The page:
EQ (Emotional Quotient): Why It’s Crucial for Your Applications

Image by Daniel

Image by Daniel

If you’re a college student focused on your studies and GPA, you probably don’t think much of your EQ, but this is in fact something you should think about even before you graduate. EQ or emotional quotient measures emotional intelligence—something some may dismiss as unimportant, holding to the outdated concept that IQ rules all.

We know now how untrue that is, though. EQ is currently held to be one of the strongest predictors of success for people because it indicates their levels of self-awareness, emotional management, self-motivation, empathy, and social ability. The import of EQ is particularly clear in the business field now, where many hiring managers are even screening applicants with EQ as one of the primary criteria.

The importance of EQ is easy to see if you think back to all the times you’ve seen IQ-smart people do seemingly awkward or stupid things. Many real-life problems can’t be solved with theoretical or even scientific learning alone. Whether it’s the classmate you’re paired up with for a project or the team you have to work with once you start an internship, there are social considerations in your performance that require EQ.

A low EQ can make you less effective at dealing with others and many professional fields are unforgiving to the less-than-socially-adept. It’s also bad for self-esteem, as low EQ tends to correlate to higher potential for depression and lack of confidence. And of course, a low EQ can make it more difficult for you to deal with life since it makes you bad at managing emotions like stress.

Fortunately, EQ is far more flexible than IQ: it can be improved greatly with the right guidance. The more time one has to work on it, of course, the better. This is why you should work on improving your EQ now instead of later. That way, you’ll be better prepared for life after graduation when your college life is over.

There are many ways to improve EQ, and most important of them is improving self-awareness. This is the foundation of all other aspects of EQ. The more aware you are of your own emotions, the better you will be at managing them as well as at recognizing like emotions in others. It also gives you an idea of what the appropriate response would be to their emotions based on your own experiences. A job interview is just basically a potential employer testing your reactions and responses to social situations at work, after all.

But can’t results be faked? Yes and no. You can appear to have a higher EQ than you really have, at least for a time. For example, some candidates can pretend to be more comfortable with social situations during job interviews than they really are. This is dependent on the job interviewer being “duped by the act”. However, this can be harder (but not impossible, in most cases) to pull off if the EQ test is more scientific.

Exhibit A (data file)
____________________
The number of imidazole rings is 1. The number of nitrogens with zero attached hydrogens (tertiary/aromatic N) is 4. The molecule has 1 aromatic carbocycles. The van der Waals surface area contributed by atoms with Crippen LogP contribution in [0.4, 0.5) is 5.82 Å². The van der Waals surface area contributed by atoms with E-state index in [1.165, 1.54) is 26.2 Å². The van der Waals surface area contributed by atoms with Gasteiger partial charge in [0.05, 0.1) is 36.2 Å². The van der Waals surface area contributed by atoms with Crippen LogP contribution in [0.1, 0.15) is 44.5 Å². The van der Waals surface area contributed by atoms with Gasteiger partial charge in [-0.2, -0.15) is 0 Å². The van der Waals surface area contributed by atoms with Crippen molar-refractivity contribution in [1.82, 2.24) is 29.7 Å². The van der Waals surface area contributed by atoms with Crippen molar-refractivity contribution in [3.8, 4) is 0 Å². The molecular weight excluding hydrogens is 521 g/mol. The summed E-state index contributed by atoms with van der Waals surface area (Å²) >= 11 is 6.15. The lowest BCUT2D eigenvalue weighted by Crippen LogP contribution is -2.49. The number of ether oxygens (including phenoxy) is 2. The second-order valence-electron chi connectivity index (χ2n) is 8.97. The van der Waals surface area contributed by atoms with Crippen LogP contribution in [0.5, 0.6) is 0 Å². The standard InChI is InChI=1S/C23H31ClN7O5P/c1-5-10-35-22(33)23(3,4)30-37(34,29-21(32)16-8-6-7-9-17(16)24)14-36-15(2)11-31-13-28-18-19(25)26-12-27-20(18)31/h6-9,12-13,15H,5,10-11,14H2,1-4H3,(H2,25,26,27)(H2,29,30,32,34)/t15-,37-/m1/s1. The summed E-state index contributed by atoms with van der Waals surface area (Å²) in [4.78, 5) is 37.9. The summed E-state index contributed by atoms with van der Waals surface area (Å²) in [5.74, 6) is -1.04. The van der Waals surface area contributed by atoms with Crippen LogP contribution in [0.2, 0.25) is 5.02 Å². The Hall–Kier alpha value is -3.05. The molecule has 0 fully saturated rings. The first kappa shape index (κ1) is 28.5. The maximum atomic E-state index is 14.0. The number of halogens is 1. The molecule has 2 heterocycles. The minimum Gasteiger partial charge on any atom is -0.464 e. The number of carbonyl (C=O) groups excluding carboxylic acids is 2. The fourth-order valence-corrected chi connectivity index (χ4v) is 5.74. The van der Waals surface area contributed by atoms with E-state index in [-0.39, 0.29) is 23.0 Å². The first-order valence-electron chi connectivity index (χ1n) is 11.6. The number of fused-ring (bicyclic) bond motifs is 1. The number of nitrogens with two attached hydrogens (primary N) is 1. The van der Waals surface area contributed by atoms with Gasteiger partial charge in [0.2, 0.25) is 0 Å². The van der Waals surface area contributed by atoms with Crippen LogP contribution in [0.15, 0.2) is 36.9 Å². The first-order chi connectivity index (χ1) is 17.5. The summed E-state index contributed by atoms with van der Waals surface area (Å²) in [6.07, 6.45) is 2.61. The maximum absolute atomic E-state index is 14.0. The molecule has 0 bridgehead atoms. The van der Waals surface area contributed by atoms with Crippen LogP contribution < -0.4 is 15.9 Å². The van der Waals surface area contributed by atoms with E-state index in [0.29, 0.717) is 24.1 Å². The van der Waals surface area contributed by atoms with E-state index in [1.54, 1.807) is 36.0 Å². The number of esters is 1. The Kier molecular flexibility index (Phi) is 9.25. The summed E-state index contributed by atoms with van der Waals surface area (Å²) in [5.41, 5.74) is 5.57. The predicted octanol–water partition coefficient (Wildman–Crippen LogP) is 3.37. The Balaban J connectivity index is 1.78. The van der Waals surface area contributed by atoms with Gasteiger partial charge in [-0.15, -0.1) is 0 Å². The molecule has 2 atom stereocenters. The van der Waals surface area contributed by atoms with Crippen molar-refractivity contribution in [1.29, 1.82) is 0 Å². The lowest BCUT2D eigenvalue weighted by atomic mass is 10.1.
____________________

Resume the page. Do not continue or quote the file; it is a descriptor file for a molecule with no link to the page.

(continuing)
Interestingly, pretending to have a higher EQ can help you develop your actual EQ, though. For example, producing “more socially appropriate” responses to employers’ queries can help you hone your skills at identifying what is “more socially appropriate” in the first place. This is crucial for workplace EQ.

A good if informal way of honing and testing your EQ for this as well as other indicators of emotional intelligence is to simulate job interviews with your friends. They can give you feedback on your responses afterwards. Your friends can even make suggestions on responses they feel you could have improved.

You can also improve EQ through simulation of workplace structures by joining clubs and other groups that require regular teamwork. It’s why employers look at the extracurricular activities on your resume, after all: it’s good preparation for the social aspect of the office. The more you work with others, the better you get at it, not just through self-aware improvement but also by taking the advice and critiques of others.

If you want a more standard (numeric) measure of your EQ while you’re working on it, though, there are countless free tests online that can help you in that regard. The University of Washington has one here, for example, and Berkeley has one here. You can measure your EQ with tools like these to get a sense of whether or not your efforts to enhance emotional intelligence are working and to find out where you may need additional effort. Many employers use them or similar derivatives, so it can be good practice early on for application tests—it’s not that different from getting a copy of last year’s Accounting Final Exam as prep for this year’s, after all.

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